The Court has reiterated that holding since. In its 1955 decision in Quinn v. United States, it noted that there can be “no doubt as to the power of Congress, by itself or through its committees, to investigate matters and conditions relating to contemplated legislation.” And in Watkins v. United States in 1957, the Court reiterated that “the power of the Congress to conduct investigations is inherent in the legislative process,” that it “includes surveys of defects in our social, economic or political system for the purpose of enabling the Congress to remedy them,” and that “[i]t comprehends probes into departments of the Federal Government to expose corruption, inefficiency or waste.”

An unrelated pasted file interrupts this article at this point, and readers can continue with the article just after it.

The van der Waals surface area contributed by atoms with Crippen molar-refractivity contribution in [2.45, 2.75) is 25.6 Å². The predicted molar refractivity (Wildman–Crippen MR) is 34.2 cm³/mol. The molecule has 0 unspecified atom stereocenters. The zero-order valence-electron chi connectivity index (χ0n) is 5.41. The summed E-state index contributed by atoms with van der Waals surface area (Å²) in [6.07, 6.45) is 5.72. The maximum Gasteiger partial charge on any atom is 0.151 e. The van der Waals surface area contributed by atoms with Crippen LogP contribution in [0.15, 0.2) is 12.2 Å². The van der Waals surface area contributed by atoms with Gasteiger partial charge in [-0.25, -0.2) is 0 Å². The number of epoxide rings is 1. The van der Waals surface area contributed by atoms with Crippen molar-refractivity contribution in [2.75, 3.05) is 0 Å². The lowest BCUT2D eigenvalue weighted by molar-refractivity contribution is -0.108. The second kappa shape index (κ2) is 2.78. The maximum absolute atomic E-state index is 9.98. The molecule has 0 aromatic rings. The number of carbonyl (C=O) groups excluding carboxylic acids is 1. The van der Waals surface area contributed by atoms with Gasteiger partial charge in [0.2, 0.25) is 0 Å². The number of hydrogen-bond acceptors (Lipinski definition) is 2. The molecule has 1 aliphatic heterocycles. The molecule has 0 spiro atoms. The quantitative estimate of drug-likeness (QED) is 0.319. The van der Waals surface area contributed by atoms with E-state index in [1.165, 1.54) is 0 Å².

Third and finally, as our Issue Brief details, Congress has a variety of tools it can use to enforce subpoenas for documents and testimony where it needs those materials to effectively investigate, and we focus particular attention on one of those: Congress’s ability to file a civil action in federal court demanding that a witness comply with a subpoena. Two recent cases—one that arose during the George W. Bush Administration and one during the Obama Administration—both approved of this method of enforcement.